Posts Tagged ‘strike’

Fast Food Strike

Fast food workers in seven cities (New York, Chicago, St. Louis, Detroit, Milwaukee, Kansas City, and Flint) went on strike yesterday, saying to all those who will listen they simply can’t survive on $7.25 an hour.


Tens of thousands of Greek workers walked off the job today and rallied in front of parliament to protest government plans to fire public sector employees in an attempt to satisfy foreign lenders.

The reforms that have most angered the unions are plans to put 25,000 civil servants, including teachers and municipal police officers, into a so-called mobility plan by the end of the year, docking their wages ahead of forced transfers or dismissals. Another 15,000 workers are to be laid off by the end of 2014.

Local government employees have been occupying city buildings this week to protest the changes which, the unions say, will aggravate a deepening recession and add to the ranks of the unemployed who already account for more than 27 percent of the population.

“We will resist all those whose wrongheaded and dead-end choices have led the Greek people into poverty and wretchedness,” said the main private sector labor union, Gsee, which called the action with the civil servants’ union, Adedy.

Protest of the day

Posted: 12 July 2013 in Uncategorized
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Thousands of Brazilian workers participated in a one-day national strike yesterday.

Some of the complaints and demands made at the union marches echoed those of last month’s broader-based demonstrations. “Brazil can no longer be labeled the country of soccer and samba,” read a banner carried by Eni Jacuru, 58, a vendor. “We need to be the country of education, health and policies for the people, without corruption.”

But the main focus of Thursday’s strike seemed to be traditional issues like wages, working hours, pensions and benefits — of obvious interest to the teachers, nurses, bank tellers, bus drivers and factory workers who turned out in large numbers. “A first-class country can’t have third-class jobs,” read posters plastered on buildings downtown.

“I marched last month as a citizen, and now I’m marching as a worker,” said Regina Lorosa, 54, a nurse’s aide. “To me, the two things are complementary. The important thing is to keep this movement going and the pressure on, like wave after wave crashing on the shore, pounding away at the government until Brazil gets the changes it needs.”

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Low-wage workers at the Smithsonian Museums network went on strike today.

Good Jobs Nation, a group representing low-wage workers employed under federal concession agreements, organized protests throughout the morning in front of several Smithsonian museums.

The events started with a press conference and a street-theater sketch near the Air and Space Museum, where actors playing Ronald McDonald and Uncle Sam climbed into bed together. That performance was meant to represent the relationship between private-sector CEOs and the federal government. . .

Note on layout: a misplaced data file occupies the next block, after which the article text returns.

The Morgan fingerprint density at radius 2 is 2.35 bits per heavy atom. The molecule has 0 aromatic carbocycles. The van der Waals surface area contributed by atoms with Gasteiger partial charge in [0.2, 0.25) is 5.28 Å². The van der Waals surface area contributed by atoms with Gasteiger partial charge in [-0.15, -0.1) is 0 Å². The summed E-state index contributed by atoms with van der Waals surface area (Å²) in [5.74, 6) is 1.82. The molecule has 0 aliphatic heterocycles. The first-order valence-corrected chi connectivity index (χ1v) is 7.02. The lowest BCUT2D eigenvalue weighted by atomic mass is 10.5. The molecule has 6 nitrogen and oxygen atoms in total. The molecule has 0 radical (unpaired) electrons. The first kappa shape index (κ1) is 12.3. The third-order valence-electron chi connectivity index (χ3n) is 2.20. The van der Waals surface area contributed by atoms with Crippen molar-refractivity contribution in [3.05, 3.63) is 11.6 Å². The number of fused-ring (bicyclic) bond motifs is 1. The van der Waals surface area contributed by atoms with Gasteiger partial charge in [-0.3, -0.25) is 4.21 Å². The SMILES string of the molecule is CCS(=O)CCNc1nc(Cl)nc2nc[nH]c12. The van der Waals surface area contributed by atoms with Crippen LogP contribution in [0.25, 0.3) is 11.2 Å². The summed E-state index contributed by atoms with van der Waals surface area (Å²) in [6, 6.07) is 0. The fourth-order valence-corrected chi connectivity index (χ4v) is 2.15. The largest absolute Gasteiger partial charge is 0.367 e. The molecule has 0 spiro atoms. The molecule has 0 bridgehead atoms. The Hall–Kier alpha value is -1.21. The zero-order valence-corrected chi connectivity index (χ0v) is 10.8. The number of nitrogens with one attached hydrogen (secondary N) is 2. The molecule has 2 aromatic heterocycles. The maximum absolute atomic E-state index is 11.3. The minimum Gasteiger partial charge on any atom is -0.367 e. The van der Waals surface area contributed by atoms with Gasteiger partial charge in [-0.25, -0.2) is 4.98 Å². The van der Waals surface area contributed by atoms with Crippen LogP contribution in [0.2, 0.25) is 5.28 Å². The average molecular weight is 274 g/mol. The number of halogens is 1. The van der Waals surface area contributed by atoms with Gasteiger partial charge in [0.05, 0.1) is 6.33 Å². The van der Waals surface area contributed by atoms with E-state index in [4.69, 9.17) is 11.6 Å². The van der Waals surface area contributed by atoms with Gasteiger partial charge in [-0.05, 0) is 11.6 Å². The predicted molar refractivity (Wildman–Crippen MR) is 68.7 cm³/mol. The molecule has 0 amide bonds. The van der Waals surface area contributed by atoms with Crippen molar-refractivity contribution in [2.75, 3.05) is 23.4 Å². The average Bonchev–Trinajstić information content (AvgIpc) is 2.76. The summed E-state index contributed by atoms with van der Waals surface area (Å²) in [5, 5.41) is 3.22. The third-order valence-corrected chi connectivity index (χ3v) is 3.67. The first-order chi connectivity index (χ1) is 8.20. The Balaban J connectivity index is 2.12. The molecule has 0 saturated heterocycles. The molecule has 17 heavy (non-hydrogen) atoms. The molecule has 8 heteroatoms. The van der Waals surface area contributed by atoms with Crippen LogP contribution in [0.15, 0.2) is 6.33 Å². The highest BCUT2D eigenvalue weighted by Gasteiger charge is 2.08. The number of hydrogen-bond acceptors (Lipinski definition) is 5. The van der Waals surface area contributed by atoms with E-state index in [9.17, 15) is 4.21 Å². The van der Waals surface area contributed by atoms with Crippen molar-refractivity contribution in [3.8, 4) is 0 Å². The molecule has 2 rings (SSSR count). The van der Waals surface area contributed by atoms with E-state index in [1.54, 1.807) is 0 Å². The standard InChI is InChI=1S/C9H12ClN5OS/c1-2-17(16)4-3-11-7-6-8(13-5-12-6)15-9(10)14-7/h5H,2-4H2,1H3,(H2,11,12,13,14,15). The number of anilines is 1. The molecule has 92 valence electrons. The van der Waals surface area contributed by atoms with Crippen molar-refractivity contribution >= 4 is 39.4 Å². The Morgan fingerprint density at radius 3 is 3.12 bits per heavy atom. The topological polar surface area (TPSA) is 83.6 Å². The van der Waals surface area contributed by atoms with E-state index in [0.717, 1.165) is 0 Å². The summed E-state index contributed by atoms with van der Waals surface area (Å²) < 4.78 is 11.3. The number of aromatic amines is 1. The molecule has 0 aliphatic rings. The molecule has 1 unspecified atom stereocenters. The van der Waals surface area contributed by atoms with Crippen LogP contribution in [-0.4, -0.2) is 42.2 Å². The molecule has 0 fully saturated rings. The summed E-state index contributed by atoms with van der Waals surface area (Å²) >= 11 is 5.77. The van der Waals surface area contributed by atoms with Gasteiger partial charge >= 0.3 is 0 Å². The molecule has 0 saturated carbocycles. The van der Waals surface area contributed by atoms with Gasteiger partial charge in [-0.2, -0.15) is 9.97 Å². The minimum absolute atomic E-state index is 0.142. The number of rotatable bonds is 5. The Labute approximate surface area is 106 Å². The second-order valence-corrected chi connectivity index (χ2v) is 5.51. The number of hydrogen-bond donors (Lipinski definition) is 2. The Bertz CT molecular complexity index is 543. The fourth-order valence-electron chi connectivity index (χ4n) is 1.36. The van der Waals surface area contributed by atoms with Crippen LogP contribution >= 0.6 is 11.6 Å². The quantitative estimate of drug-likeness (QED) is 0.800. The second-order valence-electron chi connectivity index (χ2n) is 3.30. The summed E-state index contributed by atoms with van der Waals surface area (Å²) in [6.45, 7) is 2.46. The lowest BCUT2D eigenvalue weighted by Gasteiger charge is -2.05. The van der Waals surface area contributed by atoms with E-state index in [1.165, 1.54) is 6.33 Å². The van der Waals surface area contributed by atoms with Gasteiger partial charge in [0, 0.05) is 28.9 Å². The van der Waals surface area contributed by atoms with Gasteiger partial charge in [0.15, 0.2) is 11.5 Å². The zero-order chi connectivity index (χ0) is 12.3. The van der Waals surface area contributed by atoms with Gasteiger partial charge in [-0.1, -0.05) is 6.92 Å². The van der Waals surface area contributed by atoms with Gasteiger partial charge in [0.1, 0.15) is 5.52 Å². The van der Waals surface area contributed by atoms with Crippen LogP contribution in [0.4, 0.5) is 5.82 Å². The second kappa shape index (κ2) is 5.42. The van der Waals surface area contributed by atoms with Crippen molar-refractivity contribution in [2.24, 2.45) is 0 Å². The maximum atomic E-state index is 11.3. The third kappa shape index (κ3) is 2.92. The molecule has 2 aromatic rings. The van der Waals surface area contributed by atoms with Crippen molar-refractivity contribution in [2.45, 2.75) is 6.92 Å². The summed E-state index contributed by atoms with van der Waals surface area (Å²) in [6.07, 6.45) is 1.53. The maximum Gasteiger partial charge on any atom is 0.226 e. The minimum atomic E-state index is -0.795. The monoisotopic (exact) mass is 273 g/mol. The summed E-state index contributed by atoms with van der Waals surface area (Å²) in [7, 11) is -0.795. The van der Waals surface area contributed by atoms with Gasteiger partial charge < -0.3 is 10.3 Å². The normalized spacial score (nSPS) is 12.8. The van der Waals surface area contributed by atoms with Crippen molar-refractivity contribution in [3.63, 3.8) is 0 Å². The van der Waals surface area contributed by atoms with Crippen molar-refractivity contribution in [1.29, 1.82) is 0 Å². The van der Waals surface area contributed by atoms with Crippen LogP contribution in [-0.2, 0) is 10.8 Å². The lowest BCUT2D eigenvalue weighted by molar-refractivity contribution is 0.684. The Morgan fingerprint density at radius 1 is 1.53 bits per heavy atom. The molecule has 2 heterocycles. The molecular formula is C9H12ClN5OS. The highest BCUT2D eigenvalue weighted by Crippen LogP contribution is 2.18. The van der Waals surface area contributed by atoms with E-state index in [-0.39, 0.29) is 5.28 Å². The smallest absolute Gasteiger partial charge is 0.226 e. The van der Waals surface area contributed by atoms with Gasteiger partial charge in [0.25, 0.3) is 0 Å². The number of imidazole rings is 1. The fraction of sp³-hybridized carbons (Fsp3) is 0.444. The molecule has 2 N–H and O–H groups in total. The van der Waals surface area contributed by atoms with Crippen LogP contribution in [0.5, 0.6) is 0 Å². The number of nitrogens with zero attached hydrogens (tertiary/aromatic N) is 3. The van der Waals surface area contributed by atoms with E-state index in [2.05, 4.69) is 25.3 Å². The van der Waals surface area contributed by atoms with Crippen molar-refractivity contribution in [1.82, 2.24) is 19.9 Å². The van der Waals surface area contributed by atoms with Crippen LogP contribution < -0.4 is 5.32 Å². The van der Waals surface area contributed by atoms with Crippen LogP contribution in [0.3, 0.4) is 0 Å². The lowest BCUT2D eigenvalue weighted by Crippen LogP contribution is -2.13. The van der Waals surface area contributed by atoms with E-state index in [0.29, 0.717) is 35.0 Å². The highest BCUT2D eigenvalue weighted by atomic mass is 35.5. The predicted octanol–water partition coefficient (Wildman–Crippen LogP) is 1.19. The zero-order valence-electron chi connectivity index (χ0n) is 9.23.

Good Jobs Nation has said it represents  ”an invisible army of 2 million workers” who work jobs that range from greeting visitors and selling memorabilia at the Smithsonian museums to driving trucks that haul federal loads and making military uniforms.

Workers who participated in Thursday’s strike are employed by vendors licensed to do business at the Air and Space Museum and the American History Museum. They are not directly employed by the federal government.


A national strike against austerity measures by Portuguese labor unions on Thursday shut down many public services.

Protest of the day

Posted: 13 June 2013 in Uncategorized
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Greek workers begin a nationwide strike in protest against the “sudden death” of public broadcaster ERT, which was switched off in the middle of the night by the government.


Amazon’s German workers yesterday walked off the job in a one-day strike to demand higher wages.

The union is pushing the online retailer to adopt wage agreements similar to those governing retail and mail-order workers, which include Christmas bonuses and extra pay for working nights, Sundays and holidays. The agreements could mean as much as 9,000 euros ($11,700) more annually for Amazon workers.

Amazon says its distribution warehouses in Germany are logistics centers, and employees are already paid on the upper end of what workers in that industry earn.

Ver.di represents some 2,000 workers in Leipzig and 3,300 employees at Amazon’s Bad Hersfeld center. They staged a first strike earlier this month.


Special mention

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Hundreds of fast-food employees in Detroit walked off the job today, temporarily closing down a handful of restaurants as part of a growing U.S. worker movement that—as we’ve seen in recent months, in New York City and Chicago—is demanding higher wages.


Tens of thousands of workers from Germany’s engineering, metalworking, and electrical industries have downed their tools in a series of rolling strikes during the past week in order to press for a better pay package.